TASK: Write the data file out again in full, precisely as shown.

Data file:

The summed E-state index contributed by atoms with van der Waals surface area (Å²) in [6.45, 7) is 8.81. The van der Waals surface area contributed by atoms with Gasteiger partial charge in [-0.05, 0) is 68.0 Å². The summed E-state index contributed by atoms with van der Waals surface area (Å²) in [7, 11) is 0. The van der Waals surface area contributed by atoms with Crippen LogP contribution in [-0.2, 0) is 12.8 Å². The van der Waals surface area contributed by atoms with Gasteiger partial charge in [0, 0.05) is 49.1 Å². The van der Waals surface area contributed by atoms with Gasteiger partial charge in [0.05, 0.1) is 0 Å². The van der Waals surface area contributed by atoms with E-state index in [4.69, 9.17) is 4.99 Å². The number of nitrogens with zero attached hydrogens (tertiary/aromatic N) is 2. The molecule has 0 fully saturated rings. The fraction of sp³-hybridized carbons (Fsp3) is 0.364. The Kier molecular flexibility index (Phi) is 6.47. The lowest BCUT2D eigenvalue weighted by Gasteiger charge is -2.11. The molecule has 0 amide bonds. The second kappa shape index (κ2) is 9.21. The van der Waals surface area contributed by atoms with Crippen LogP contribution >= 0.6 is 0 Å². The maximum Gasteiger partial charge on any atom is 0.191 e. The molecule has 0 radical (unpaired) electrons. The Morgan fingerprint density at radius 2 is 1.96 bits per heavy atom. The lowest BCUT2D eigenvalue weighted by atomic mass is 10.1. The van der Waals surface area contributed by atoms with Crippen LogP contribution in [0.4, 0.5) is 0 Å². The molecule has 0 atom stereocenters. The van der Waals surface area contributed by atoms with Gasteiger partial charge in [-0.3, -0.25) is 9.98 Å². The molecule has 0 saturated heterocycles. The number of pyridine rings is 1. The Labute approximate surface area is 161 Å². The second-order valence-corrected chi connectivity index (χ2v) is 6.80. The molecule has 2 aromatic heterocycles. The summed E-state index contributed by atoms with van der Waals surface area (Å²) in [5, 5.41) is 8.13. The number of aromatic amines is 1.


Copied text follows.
The summed E-state index contributed by atoms with van der Waals surface area (Å²) in [6.45, 7) is 8.81. The van der Waals surface area contributed by atoms with Gasteiger partial charge in [-0.05, 0) is 68.0 Å². The summed E-state index contributed by atoms with van der Waals surface area (Å²) in [7, 11) is 0. The van der Waals surface area contributed by atoms with Crippen LogP contribution in [-0.2, 0) is 12.8 Å². The van der Waals surface area contributed by atoms with Gasteiger partial charge in [0, 0.05) is 49.1 Å². The van der Waals surface area contributed by atoms with Gasteiger partial charge in [0.05, 0.1) is 0 Å². The van der Waals surface area contributed by atoms with E-state index in [4.69, 9.17) is 4.99 Å². The number of nitrogens with zero attached hydrogens (tertiary/aromatic N) is 2. The molecule has 0 fully saturated rings. The fraction of sp³-hybridized carbons (Fsp3) is 0.364. The Kier molecular flexibility index (Phi) is 6.47. The lowest BCUT2D eigenvalue weighted by Gasteiger charge is -2.11. The molecule has 0 amide bonds. The second kappa shape index (κ2) is 9.21. The van der Waals surface area contributed by atoms with Crippen LogP contribution >= 0.6 is 0 Å². The maximum Gasteiger partial charge on any atom is 0.191 e. The molecule has 0 radical (unpaired) electrons. The Morgan fingerprint density at radius 2 is 1.96 bits per heavy atom. The lowest BCUT2D eigenvalue weighted by atomic mass is 10.1. The van der Waals surface area contributed by atoms with Crippen LogP contribution in [0.4, 0.5) is 0 Å². The molecule has 0 atom stereocenters. The van der Waals surface area contributed by atoms with Gasteiger partial charge in [-0.3, -0.25) is 9.98 Å². The molecule has 0 saturated heterocycles. The number of pyridine rings is 1. The Labute approximate surface area is 161 Å². The second-order valence-corrected chi connectivity index (χ2v) is 6.80. The molecule has 2 aromatic heterocycles. The summed E-state index contributed by atoms with van der Waals surface area (Å²) in [5, 5.41) is 8.13. The number of aromatic amines is 1.